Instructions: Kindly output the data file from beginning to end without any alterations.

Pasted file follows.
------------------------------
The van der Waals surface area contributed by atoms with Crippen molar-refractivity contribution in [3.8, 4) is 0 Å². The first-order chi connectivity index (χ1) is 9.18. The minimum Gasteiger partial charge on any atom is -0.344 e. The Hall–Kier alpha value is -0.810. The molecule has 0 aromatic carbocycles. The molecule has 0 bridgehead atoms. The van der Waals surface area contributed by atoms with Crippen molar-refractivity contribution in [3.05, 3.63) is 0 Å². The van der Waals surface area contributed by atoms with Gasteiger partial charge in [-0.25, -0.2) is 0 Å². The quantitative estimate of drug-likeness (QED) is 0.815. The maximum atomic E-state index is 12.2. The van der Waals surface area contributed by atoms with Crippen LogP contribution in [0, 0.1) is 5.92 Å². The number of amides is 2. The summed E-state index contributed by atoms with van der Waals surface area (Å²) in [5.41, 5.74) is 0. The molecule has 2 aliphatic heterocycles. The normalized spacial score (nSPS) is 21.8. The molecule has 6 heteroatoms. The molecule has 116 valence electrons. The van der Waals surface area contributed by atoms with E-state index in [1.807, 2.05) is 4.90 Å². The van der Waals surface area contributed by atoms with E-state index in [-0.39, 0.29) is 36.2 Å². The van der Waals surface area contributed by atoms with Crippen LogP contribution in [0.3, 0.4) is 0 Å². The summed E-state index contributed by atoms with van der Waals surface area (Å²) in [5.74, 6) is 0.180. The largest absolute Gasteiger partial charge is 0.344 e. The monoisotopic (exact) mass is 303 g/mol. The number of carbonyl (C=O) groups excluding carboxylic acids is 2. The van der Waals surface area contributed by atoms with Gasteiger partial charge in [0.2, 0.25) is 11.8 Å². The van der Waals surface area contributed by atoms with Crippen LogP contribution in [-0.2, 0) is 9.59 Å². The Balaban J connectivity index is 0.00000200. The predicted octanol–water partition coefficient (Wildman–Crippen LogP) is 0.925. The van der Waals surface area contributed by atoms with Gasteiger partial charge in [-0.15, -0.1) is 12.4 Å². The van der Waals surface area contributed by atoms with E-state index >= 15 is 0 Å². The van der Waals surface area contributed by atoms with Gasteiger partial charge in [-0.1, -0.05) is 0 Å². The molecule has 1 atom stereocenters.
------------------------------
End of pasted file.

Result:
The van der Waals surface area contributed by atoms with Crippen molar-refractivity contribution in [3.8, 4) is 0 Å². The first-order chi connectivity index (χ1) is 9.18. The minimum Gasteiger partial charge on any atom is -0.344 e. The Hall–Kier alpha value is -0.810. The molecule has 0 aromatic carbocycles. The molecule has 0 bridgehead atoms. The van der Waals surface area contributed by atoms with Crippen molar-refractivity contribution in [3.05, 3.63) is 0 Å². The van der Waals surface area contributed by atoms with Gasteiger partial charge in [-0.25, -0.2) is 0 Å². The quantitative estimate of drug-likeness (QED) is 0.815. The maximum atomic E-state index is 12.2. The van der Waals surface area contributed by atoms with Crippen LogP contribution in [0, 0.1) is 5.92 Å². The number of amides is 2. The summed E-state index contributed by atoms with van der Waals surface area (Å²) in [5.41, 5.74) is 0. The molecule has 2 aliphatic heterocycles. The normalized spacial score (nSPS) is 21.8. The molecule has 6 heteroatoms. The molecule has 116 valence electrons. The van der Waals surface area contributed by atoms with E-state index in [1.807, 2.05) is 4.90 Å². The van der Waals surface area contributed by atoms with E-state index in [-0.39, 0.29) is 36.2 Å². The van der Waals surface area contributed by atoms with Crippen LogP contribution in [0.3, 0.4) is 0 Å². The summed E-state index contributed by atoms with van der Waals surface area (Å²) in [5.74, 6) is 0.180. The largest absolute Gasteiger partial charge is 0.344 e. The monoisotopic (exact) mass is 303 g/mol. The number of carbonyl (C=O) groups excluding carboxylic acids is 2. The van der Waals surface area contributed by atoms with Gasteiger partial charge in [0.2, 0.25) is 11.8 Å². The van der Waals surface area contributed by atoms with Crippen LogP contribution in [-0.2, 0) is 9.59 Å². The Balaban J connectivity index is 0.00000200. The predicted octanol–water partition coefficient (Wildman–Crippen LogP) is 0.925. The van der Waals surface area contributed by atoms with Gasteiger partial charge in [-0.15, -0.1) is 12.4 Å². The van der Waals surface area contributed by atoms with E-state index >= 15 is 0 Å². The van der Waals surface area contributed by atoms with Gasteiger partial charge in [-0.1, -0.05) is 0 Å². The molecule has 1 atom stereocenters.